Friday, July 6, 2012

Poverty-wallas, toilet-wallas to LPG cylinder-wallas

Prof Bibek Debory writes quite interestingly on LPGGasnomics in India:

"But not long ago, every time we ran out of a cylinder, there would be a problem. We were told there was a norm of no refills for 21 days, which works out to something like 17 cylinders a year.

I understand this quantitative cap no longer exists. However, it is some kind of norm to indicate how many subsidised cylinders you should be entitled to every year, and there is also a proposal floating around that each household should get no more than five subsidised cylinders a year.

If you now milk data on that portal, there should be a tear in every eye. In the year ended May 31, 2012, these are the kinds of numbers we have: Naveen Jindal (369), Hamid Ansari (171), Preneet Kaur (161), Vijay Bahuguna (83), Rajnath Singh (80), M S Gill (79), Maneka Gandhi (63), Suresh Kalmadi (63), Mulayam Singh Yadav (58), Ram Vilas Paswan (49), Sharad Yadav (49), Ashok Gehlot (45), Lalu Prasad Yadav (43), A Raja (47), Sharad Pawar (31) and Jaipal Reddy (26).

You can mess around with the portal for other nuggets. Why did A Raja need LPG cylinders if he was in jail? Is the late Prime Minister Chandra Shekhar dead or alive? How come he still receives 48 cylinders? Isn't there a norm that there can be only one connection per household?
How did Salman Khurshid get two connections and consume 62 cylinders? Isn't there a norm that the same individual cannot get two connections under two names? How did Mayawati get two connections and consume 91 cylinders? Naveen Jindal at the head of the league is symptomatic."

More you can track your own house and your enemies house how many cylinder they get in a year from the website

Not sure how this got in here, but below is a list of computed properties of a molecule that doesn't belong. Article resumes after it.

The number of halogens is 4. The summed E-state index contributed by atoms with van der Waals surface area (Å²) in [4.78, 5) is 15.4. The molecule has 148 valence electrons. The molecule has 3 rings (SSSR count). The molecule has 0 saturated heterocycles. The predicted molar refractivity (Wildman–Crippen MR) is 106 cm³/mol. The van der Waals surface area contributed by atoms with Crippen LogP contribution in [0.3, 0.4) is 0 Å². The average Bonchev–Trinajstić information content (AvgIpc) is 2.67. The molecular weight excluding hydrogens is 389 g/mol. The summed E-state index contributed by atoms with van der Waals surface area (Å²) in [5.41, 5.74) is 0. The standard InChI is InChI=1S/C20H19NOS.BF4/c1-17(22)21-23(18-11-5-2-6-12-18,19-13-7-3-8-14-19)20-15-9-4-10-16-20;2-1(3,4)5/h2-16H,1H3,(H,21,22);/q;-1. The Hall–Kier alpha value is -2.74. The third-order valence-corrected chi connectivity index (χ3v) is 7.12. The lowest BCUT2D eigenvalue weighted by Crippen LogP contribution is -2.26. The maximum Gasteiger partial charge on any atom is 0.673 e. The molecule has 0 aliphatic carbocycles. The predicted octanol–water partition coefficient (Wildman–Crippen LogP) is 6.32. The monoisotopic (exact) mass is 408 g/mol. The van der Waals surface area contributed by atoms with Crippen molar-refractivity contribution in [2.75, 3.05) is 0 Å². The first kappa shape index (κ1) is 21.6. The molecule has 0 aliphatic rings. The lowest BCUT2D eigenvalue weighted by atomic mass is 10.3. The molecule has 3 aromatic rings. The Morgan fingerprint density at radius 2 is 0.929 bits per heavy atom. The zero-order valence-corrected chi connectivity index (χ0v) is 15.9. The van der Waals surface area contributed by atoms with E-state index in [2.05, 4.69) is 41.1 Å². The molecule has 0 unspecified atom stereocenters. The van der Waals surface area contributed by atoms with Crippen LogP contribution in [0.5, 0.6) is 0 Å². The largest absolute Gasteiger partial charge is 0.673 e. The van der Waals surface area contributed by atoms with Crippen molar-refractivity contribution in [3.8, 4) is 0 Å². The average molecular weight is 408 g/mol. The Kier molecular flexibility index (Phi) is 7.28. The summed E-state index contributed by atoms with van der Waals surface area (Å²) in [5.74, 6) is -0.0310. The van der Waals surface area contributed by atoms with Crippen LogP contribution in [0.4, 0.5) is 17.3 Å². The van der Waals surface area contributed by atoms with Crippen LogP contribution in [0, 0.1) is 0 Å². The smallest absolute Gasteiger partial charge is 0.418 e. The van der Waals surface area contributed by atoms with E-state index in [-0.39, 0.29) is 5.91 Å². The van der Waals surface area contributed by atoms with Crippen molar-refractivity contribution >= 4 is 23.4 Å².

After committing significant reporting error on Indian economist Montek, the Tehelka apologises now!! What is the use?

"An earlier version of this story stated, incorrectly, that Pavan Ahluwalia worked for Price Waterhouse Coopers, in London, and that he was appointed by them to work on a project to privatize the Delhi Jal Board. Mr. Ahluwalia has never worked for Price Waterhouse or lived in London. He worked as a consultant to the Government of Delhi on a project to undertake institutional reform of the Delhi Jal Board, and was not involved in any discussions or decisions to related to its proposed privatization. The story also quoted Arvind Kejriwal as saying that the Delhi Jal Board project was initiated by the Department of Economic Affairs, when Mr. Montek Ahluwalia was Secretary (Economic Affairs). Online records of the correspondence between the World Bank, the Government of the National Capital Territory of Delhi (GNCTD), and the DEA, however, show that Mr. Ahluwalia was not involved in initiating this project, which was put forward by the Chief Secretary of the GNCTD The DEA was simply playing its nodal role, as the agency responsible for forwarding state requests for World Bank assistance, and this involvement was at the level of Additional Secretary V Govindrajan.

Tehelka regrets these errors, which have unfortunately been carried in the print edition. We apologise to Mr. Ahluwalia for the inconvenience this has caused. The error will be corrected in the next print edition as well.

No comments:

Post a Comment